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The last of the Formula One team backed by entrepreneurs with connections to airlines has announced that it has entered administration. Virgin sold out, Team Lotus/Caterham (backed by AirAsia's Tony Fernandez) went into liquidation and now Force India, backed by Vijay Mallya has had the late Friday knock on the doors after creditors appointed administrators. The only surprise is that it's taken so long.

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There's history: Malaysia Airlines's fleet used to be almost entirely Boeing. Because there were almost no components common to more than one Boeing model, stocks of parts were enormous and that translated to vast amounts of capital tied up in warehouses. AirAsia, however, like many low-cost airlines, capitalised on the fact that there are many common parts across the Airbus A300 series which means that stock costs (and the space to keep them) can be significantly smaller. Malaysia Airlines began to restructure its fleet. Then, at the height of the 1MDB scandal, the government-linked flag carrier announced it was going to buy Boeing again. And then something interesting happened in the 1MBD investigation in the USA. Current PM Mahathir and his graft-busting team need to take a look at what went on.

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A property developer in Manchester, England, has been convicted and sentenced after the roof and part of the rear wall of a building collapsed during demolition works. One might think that's kind of the point of demolition but not when it's done in an unsafe manner.

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Some months ago, we produced a series of our views of some of the ways that Formula One could be improved to avoid it becoming a high-speed procession around circuits that are, often, not very interesting from a spectators' point of view. One of those was a system where the fastest drivers were rewarded for being fastest but started at the back. In the past few races, without the incentives, that's what we've seen and yesterday's German Grand Prix demonstrated why it's such an excellent concept, even when the stewards act to spoil it.

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When Drupal 8 was first announced, I installed it and within a couple of hours had given up with it. It was clunky, many of the modules I relied on were not available and may never be but, most of all, it was clear that if I wanted it to do what I wanted it to do I was going to have to relearn programming - which is exactly why we moved to Drupal: I can make Drupal 7 do what I want with minimal digging around under the covers. Three years and many releases later, as the threat of Drupal 7 reaching end of life becomes real, and in the light of some big complex sites we are building, it was time to review D8's progress. I don't just not like it, I actively detest it. And with one press of the delete key acting on the server, I'm free of it.

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There's bound to be some head-scratching going on after the announcement of a cartel case relating to blood and body tissue. Before the "yuk" factor makes you turn the page, we should explain: it's all about stem cell preservation.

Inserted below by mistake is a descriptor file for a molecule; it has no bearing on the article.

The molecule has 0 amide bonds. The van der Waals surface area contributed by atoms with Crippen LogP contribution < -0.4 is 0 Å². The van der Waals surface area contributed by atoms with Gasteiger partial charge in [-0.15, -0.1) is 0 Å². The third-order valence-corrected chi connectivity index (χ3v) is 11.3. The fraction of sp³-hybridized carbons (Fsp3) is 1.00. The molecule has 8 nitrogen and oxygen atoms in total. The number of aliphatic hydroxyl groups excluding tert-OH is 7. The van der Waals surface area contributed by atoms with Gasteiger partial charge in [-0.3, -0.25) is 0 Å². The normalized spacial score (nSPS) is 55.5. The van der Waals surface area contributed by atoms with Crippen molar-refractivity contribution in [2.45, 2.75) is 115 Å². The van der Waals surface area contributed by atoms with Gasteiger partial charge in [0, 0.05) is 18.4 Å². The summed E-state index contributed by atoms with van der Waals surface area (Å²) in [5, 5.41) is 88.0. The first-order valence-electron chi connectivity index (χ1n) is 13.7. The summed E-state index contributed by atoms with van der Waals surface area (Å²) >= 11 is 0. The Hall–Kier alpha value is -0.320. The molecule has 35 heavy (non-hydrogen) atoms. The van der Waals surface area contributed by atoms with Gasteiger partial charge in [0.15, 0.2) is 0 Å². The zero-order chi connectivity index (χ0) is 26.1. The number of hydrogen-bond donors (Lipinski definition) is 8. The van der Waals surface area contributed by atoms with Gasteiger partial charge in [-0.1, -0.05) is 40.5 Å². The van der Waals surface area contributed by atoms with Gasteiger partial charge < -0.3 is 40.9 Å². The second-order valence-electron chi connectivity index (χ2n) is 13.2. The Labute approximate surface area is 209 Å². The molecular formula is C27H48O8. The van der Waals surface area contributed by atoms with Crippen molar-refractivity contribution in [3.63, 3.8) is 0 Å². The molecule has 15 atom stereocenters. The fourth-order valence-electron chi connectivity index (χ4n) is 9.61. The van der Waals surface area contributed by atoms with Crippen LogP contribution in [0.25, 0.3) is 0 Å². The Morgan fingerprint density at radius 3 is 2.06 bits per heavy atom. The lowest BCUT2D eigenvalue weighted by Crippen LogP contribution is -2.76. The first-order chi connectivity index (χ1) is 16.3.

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The UK's Information Commissioner's Office has ordered Facebook to pay a penalty (it's not a fine because there has been no criminal prosecution and only the Crown, via the Criminal Courts, can levy fines) of GBP500,000. The amount will not trouble Facebook - it's less than the annual tax the company doesn't pay the UK as a result of its cross-border arrangements. But the principle should send shock waves through the raft of American companies that operate in Europe and think they can do as they please. Four letters are at the heart of the grenade that the ICO just sent across the pond: GDPR. The next fine will hurt - and it will hurt over and over again.

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Ironically, the new-found press freedoms (which have not been backed by changes in legislation) have demonstrated a problem. The media, which has long had oppressive control foisted on it has learned self-censorship drawn far inside boundaries in countries with greater press freedom. Now the problem is this: domestically trained journos don't know where boundaries should be. So when an application was granted for restrictions on reporting matters subject to charges against former PM Najib Razak, there's mistaken outrage.

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Legal professional privilege used to be simple: if a document or thing came to the attention of a lawyer in the course of, or in during preparation for, litigation it was privileged. That was it. Simple, clear and everyone knew where they stood. Then some twit decided to invent "legal advice privilege" which tends to the view that anything said between a lawyer and his client is privileged. Then no one knew where they stood because, in England and Wales and therefore in other jurisdictions following that, behind all of this lay two fundamental principles: a solicitor is an officer of the Court and must not mislead the Court and legal professional privilege breaks when a client attempts to involve the solicitor in the commission of a crime. Advocates of legal advice privilege were not supportive of that.

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When Australia took action against an internet scammer for sending out notices relating to domains (see here) the effect on those committing similar frauds was... zero.

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